The 2009-page $1.1 trillion omnibus spending bill before Congress this week includes a $640 million earmark for a Coast Guard ship the Coast Guard doesn't want, but K Street does.
Veteran appropriator and league-leading porker Thad Cochran stuck the earmark in the bill, to the benefit of his home state and his lobbyist friends representing the shipbuilder who will get the contract. It's a nice return on the investment those lobbyists made to get Cochran re-elected last year.
The U.S. Coast Guard in recent years has begun replacing some of its aging fleet with top-of-the-line 418-feet National Security Cutters. The NSC has advanced weapons systems and a helipad. "Each NSC is built to serve as operational-level headquarters for complex law enforcement, defense and national security missions," the Coast Guard brags.
It's a great ship. The Coast Guard has had five built, and three more are under contract. "These assets have proven to be highly effective and capable," a Coast Guard spokesman told National Defense magazine, "the Coast Guard has not identified a need for additional NSCs at this time."
Appropriations Committee Chairman Thad Cochran thinks the Coast Guard is wrong, and that they need a ninth NSC. Early this year, Cochran inserted a $640 million earmark into the Homeland Security Appropriations bill, which the committee approved in April.
"The current Coast Guard production goal for only eight National Security Cutters is based on dated assessments and is insufficient to meet current or future requirements," the Mississippi Republican said in a statement at the time. "I am pleased that the Senate bill would maintain the national security cutter production line in order to give the Coast Guard more certainty and capabilities to meet its operational requirements."
Cochran omitted one very relevant detail: The "production line" in question is in Pascagoula, Miss.
"Cochran was the prime force," reported the Associated Press, "behind more than $600 million to construct an additional Coast Guard national security cutter that would be built by Ingalls Shipbuilding at its facility in Pascagoula, Mississippi."
Bringing $640 million home to Mississippi for a ship the Coast Guard says it doesn't need in a giant spending bill that busts the budget — that's exactly why K Street lobbyists fought so hard to re-elect Cochran in 2014.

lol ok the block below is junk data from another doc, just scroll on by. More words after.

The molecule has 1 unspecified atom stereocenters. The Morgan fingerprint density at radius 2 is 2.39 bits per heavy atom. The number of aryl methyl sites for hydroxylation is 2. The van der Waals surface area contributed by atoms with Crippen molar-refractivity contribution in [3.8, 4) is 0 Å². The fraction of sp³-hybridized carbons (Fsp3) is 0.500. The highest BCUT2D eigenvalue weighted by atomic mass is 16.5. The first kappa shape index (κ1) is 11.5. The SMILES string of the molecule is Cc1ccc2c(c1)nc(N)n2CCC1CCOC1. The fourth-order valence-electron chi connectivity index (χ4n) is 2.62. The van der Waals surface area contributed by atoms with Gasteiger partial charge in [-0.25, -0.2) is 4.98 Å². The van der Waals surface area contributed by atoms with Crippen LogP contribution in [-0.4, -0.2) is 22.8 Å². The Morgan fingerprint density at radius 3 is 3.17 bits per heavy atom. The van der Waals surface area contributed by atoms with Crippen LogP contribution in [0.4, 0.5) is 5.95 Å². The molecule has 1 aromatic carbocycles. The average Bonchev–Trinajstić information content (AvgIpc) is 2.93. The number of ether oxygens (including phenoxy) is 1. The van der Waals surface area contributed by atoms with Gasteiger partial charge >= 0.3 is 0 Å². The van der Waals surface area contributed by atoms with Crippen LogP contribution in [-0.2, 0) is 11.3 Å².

Running for a seventh term in 2014, Cochran finished second in the GOP primary to Tea Party challenger Chris McDaniel, and was forced into a runoff. "I guess Mississippi doesn't want federal money anymore," snarked revolving-door Republican lobbyist and devoted Tea Party foe John Feehery.
Cochran was in line to chair Appropriations, and was the reigning earmark king in the U.S. Senate before the 2011 Republican moratorium on earmarks. Earmarking is usually understood as home-state parochialism — bringing federal tax dollars to the people back home. Parochialism it may well be, but it's better understood as a spigot of cash for K Street.
Lobbyist Trent Lott, a former senator from Mississippi, was the among the first K Streeters in 2014 to run to Cochran's defense. "Over the years, we've had to fight for funds," Lott said in one ad. "Without Thad Cochran we could lose some of these important facilities."
Lobbyist Haley Barbour, a former governor of Mississippi, set up a Super PAC to save Cochran, and gave generously himself. "Senator Cochran is able to get things done in Washington that wouldn't get done otherwise."
These two were right. Without Cochran, Pascagoula and Ingalls probably wouldn't have gotten this $640 million cutter contract — because the Coast Guard said it didn't need the cutter.
Cochran disagrees with the Coast Guard on the Coast Guard's needs — and that's his right. Civilian control of the military is a crucial pillar of America's republican democracy. But we also can guess, from the words of his friends like Lott and Feehery, that Coast Guard effectiveness isn't Cochran's only interest. He also wants federal money flowing into Mississippi.
Of course, that money first flows through K Street. Trent Lott is a lobbyist for Ingalls, pulling in $20,000 a month working solely on "Issues related to Coast Guard National Security Cutter," according to his firm's lobbying filings. Barbour is also an Ingalls lobbyist, "Provid[ing] counsel and strategic advice on government activity affecting the defense industry," according to his firm's filing.
Imposing his opinions on the Coast Guard's need is his right. Bringing home the bacon is what he ran on. Cochran is just lucky that these priorities line up so well with enriching his lobbyist fundraisers.
Timothy P. Carney, The Washington Examiner's senior political columnist, can be contacted at email@example.com. His column appears Tuesday and Thursday nights on washingtonexaminer.com.